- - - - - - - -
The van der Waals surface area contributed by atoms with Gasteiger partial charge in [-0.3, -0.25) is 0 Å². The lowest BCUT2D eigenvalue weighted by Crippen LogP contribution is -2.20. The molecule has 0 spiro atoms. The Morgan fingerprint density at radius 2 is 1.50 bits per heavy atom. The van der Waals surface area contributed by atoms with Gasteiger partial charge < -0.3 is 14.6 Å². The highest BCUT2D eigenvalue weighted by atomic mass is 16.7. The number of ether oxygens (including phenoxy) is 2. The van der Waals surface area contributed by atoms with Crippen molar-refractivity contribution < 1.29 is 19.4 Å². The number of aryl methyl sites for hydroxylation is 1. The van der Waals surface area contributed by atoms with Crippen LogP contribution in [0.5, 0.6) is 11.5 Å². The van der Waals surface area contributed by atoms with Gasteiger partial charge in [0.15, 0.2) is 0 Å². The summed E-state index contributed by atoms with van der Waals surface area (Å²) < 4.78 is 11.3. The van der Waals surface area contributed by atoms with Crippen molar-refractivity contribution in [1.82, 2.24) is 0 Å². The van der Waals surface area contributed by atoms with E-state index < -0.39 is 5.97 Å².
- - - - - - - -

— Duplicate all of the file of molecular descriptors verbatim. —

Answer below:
The van der Waals surface area contributed by atoms with Gasteiger partial charge in [-0.3, -0.25) is 0 Å². The lowest BCUT2D eigenvalue weighted by Crippen LogP contribution is -2.20. The molecule has 0 spiro atoms. The Morgan fingerprint density at radius 2 is 1.50 bits per heavy atom. The van der Waals surface area contributed by atoms with Gasteiger partial charge < -0.3 is 14.6 Å². The highest BCUT2D eigenvalue weighted by atomic mass is 16.7. The number of ether oxygens (including phenoxy) is 2. The van der Waals surface area contributed by atoms with Crippen molar-refractivity contribution < 1.29 is 19.4 Å². The number of aryl methyl sites for hydroxylation is 1. The van der Waals surface area contributed by atoms with Crippen LogP contribution in [0.5, 0.6) is 11.5 Å². The van der Waals surface area contributed by atoms with Gasteiger partial charge in [0.15, 0.2) is 0 Å². The summed E-state index contributed by atoms with van der Waals surface area (Å²) < 4.78 is 11.3. The van der Waals surface area contributed by atoms with Crippen molar-refractivity contribution in [1.82, 2.24) is 0 Å². The van der Waals surface area contributed by atoms with E-state index < -0.39 is 5.97 Å².